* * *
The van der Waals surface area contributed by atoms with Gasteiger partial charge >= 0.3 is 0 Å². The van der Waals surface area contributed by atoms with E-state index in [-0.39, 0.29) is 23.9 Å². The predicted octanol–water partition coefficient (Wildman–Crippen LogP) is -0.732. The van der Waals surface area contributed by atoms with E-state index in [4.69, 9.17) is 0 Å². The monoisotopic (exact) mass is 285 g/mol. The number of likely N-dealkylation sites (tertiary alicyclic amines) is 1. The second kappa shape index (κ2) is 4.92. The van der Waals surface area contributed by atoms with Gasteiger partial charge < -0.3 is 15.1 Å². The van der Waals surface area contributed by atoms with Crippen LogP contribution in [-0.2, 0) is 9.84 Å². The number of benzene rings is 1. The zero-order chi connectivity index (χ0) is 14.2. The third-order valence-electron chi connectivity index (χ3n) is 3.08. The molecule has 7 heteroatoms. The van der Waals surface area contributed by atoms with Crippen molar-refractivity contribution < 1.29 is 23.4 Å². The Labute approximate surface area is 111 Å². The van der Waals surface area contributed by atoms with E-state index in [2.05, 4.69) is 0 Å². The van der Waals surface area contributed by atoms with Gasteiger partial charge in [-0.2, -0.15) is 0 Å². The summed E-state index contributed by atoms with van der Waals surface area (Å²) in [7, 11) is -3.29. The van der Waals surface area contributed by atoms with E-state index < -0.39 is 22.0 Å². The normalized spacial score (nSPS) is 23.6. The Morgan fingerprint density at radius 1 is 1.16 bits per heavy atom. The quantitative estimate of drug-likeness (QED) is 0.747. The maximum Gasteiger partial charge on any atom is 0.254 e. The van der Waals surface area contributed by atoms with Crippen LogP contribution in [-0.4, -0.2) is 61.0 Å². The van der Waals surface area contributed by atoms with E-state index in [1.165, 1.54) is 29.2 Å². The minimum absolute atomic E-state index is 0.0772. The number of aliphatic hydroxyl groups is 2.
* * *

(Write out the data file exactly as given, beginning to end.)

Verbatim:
The van der Waals surface area contributed by atoms with Gasteiger partial charge >= 0.3 is 0 Å². The van der Waals surface area contributed by atoms with E-state index in [-0.39, 0.29) is 23.9 Å². The predicted octanol–water partition coefficient (Wildman–Crippen LogP) is -0.732. The van der Waals surface area contributed by atoms with E-state index in [4.69, 9.17) is 0 Å². The monoisotopic (exact) mass is 285 g/mol. The number of likely N-dealkylation sites (tertiary alicyclic amines) is 1. The second kappa shape index (κ2) is 4.92. The van der Waals surface area contributed by atoms with Gasteiger partial charge < -0.3 is 15.1 Å². The van der Waals surface area contributed by atoms with Crippen LogP contribution in [-0.2, 0) is 9.84 Å². The number of benzene rings is 1. The zero-order chi connectivity index (χ0) is 14.2. The third-order valence-electron chi connectivity index (χ3n) is 3.08. The molecule has 7 heteroatoms. The van der Waals surface area contributed by atoms with Crippen molar-refractivity contribution < 1.29 is 23.4 Å². The Labute approximate surface area is 111 Å². The van der Waals surface area contributed by atoms with E-state index in [2.05, 4.69) is 0 Å². The van der Waals surface area contributed by atoms with Gasteiger partial charge in [-0.2, -0.15) is 0 Å². The summed E-state index contributed by atoms with van der Waals surface area (Å²) in [7, 11) is -3.29. The van der Waals surface area contributed by atoms with E-state index < -0.39 is 22.0 Å². The normalized spacial score (nSPS) is 23.6. The Morgan fingerprint density at radius 1 is 1.16 bits per heavy atom. The quantitative estimate of drug-likeness (QED) is 0.747. The maximum Gasteiger partial charge on any atom is 0.254 e. The van der Waals surface area contributed by atoms with Crippen LogP contribution in [-0.4, -0.2) is 61.0 Å². The van der Waals surface area contributed by atoms with E-state index in [1.165, 1.54) is 29.2 Å². The minimum absolute atomic E-state index is 0.0772. The number of aliphatic hydroxyl groups is 2.